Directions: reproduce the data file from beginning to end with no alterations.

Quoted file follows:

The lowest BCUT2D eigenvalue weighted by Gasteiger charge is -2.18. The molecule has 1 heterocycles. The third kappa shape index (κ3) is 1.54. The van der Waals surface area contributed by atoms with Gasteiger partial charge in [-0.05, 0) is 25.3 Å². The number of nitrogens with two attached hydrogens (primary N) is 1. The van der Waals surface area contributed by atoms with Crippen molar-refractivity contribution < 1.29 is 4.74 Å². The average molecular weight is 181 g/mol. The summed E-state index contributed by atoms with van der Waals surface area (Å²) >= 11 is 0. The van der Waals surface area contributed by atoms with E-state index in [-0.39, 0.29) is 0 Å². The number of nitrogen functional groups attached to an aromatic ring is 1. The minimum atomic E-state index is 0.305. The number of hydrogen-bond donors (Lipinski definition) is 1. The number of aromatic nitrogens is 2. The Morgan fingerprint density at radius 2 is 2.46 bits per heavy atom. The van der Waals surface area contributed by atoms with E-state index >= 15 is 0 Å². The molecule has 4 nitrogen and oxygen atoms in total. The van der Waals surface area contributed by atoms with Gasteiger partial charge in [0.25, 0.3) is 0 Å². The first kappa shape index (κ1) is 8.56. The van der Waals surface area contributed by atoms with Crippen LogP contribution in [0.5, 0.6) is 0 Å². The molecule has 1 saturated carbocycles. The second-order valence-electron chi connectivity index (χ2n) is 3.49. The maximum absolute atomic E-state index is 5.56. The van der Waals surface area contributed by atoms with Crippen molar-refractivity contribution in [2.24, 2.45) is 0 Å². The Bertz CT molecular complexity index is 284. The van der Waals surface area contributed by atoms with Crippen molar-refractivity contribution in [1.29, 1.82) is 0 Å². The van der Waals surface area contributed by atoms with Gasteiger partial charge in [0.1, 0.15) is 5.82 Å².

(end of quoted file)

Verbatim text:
The lowest BCUT2D eigenvalue weighted by Gasteiger charge is -2.18. The molecule has 1 heterocycles. The third kappa shape index (κ3) is 1.54. The van der Waals surface area contributed by atoms with Gasteiger partial charge in [-0.05, 0) is 25.3 Å². The number of nitrogens with two attached hydrogens (primary N) is 1. The van der Waals surface area contributed by atoms with Crippen molar-refractivity contribution < 1.29 is 4.74 Å². The average molecular weight is 181 g/mol. The summed E-state index contributed by atoms with van der Waals surface area (Å²) >= 11 is 0. The van der Waals surface area contributed by atoms with E-state index in [-0.39, 0.29) is 0 Å². The number of nitrogen functional groups attached to an aromatic ring is 1. The minimum atomic E-state index is 0.305. The number of hydrogen-bond donors (Lipinski definition) is 1. The number of aromatic nitrogens is 2. The Morgan fingerprint density at radius 2 is 2.46 bits per heavy atom. The van der Waals surface area contributed by atoms with E-state index >= 15 is 0 Å². The molecule has 4 nitrogen and oxygen atoms in total. The van der Waals surface area contributed by atoms with Gasteiger partial charge in [0.25, 0.3) is 0 Å². The first kappa shape index (κ1) is 8.56. The van der Waals surface area contributed by atoms with Crippen LogP contribution in [0.5, 0.6) is 0 Å². The molecule has 1 saturated carbocycles. The second-order valence-electron chi connectivity index (χ2n) is 3.49. The maximum absolute atomic E-state index is 5.56. The van der Waals surface area contributed by atoms with Crippen molar-refractivity contribution in [2.24, 2.45) is 0 Å². The Bertz CT molecular complexity index is 284. The van der Waals surface area contributed by atoms with Crippen molar-refractivity contribution in [1.29, 1.82) is 0 Å². The van der Waals surface area contributed by atoms with Gasteiger partial charge in [0.1, 0.15) is 5.82 Å².